Athbhlagáladh é seo ar seachranaidhe1.
obscene waste on many levels that skip, sionnach, and representative of wider spendthrift culture in the public sector – but if you take any government department there is monumental waste in comparison to the private sector where employees have to pay for their own ink cartridges, printer paper, stationary. the issue with overseas aid is i believe right – we desperately need to rid ourselves of the corrupt sharp-practices of the last 20 years: assimilate duplicate semi-states, reestablish one unitary dublin county council, cap government pay at 100k, equalize pension and welfare with the northern protectorate – let’s get our sh1t together 😉
All true, but is a voluntary organisation really voluntary anymore once it becomes dependent on the government? Why should anyone volunteer to work for nothing once salaried posts are established? The usual government trick is to provide finance and thereby take control, and then after a decent interval slowly withdraw funding so that the organisation dies on its feet.
As an outsider I have to ask, If the language is important to the people of Ireland why does it have to depend on government funding? If people really wanted to speak Irish who (short of outright dictatorship) would be able to stop them? Maybe this is the opportunity for a new radical language organisation to arise, either on the internet or in the few remaining Irish speaking communities. Or is that a social impossibility? Does Irish just come with far too much baggage??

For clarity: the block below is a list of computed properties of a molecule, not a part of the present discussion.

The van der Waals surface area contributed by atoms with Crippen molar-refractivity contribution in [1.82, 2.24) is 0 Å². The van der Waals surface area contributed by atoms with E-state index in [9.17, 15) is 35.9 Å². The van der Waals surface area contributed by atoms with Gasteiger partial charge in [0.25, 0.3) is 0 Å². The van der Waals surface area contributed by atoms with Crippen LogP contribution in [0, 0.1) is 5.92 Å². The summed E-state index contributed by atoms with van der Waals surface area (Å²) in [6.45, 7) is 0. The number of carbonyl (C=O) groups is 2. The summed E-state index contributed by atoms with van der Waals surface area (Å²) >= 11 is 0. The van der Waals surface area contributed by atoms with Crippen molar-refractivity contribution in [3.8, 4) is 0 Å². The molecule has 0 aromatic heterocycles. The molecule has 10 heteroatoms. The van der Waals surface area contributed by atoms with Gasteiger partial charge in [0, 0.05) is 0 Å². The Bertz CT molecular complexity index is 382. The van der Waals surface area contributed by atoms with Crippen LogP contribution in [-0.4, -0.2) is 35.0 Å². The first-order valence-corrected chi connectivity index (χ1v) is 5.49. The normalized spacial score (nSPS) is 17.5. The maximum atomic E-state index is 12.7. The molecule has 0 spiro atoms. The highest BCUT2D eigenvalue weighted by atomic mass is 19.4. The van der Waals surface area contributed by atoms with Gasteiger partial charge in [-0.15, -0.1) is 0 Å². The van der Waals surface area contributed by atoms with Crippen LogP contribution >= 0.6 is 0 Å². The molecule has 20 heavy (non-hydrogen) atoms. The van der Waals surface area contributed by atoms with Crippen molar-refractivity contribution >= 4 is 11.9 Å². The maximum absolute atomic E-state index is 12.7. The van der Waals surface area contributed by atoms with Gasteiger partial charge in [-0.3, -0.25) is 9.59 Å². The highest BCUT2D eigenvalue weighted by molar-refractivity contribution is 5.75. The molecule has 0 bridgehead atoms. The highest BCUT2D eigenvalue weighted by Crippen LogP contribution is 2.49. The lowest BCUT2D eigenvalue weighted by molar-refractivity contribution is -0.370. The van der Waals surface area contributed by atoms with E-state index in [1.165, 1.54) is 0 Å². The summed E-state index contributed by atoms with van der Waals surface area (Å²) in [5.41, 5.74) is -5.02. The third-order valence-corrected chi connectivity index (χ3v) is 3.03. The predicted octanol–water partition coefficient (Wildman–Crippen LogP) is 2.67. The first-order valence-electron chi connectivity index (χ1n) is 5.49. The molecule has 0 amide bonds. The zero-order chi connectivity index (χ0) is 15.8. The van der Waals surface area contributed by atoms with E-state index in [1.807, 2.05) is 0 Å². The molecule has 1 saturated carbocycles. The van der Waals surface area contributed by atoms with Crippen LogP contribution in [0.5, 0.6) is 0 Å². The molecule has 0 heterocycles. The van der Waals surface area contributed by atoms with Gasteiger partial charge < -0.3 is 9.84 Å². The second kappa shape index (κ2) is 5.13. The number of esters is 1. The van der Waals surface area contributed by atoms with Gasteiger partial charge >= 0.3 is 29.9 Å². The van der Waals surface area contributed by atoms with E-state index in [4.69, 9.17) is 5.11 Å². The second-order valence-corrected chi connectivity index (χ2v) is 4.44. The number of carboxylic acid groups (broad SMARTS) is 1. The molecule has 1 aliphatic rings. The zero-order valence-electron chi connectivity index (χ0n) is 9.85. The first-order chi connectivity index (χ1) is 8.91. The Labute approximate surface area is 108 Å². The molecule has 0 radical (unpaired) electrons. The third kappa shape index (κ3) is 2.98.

“If people really wanted to speak Irish who (short of outright dictatorship) would be able to stop them?”
You should attempt to deal with a government office through Irish and you’ll see exactly how. Indeed i’ve heard stories where people have contacted a government office and asked to be dealt with in Irish and have been told outright that ‘we speak English here.”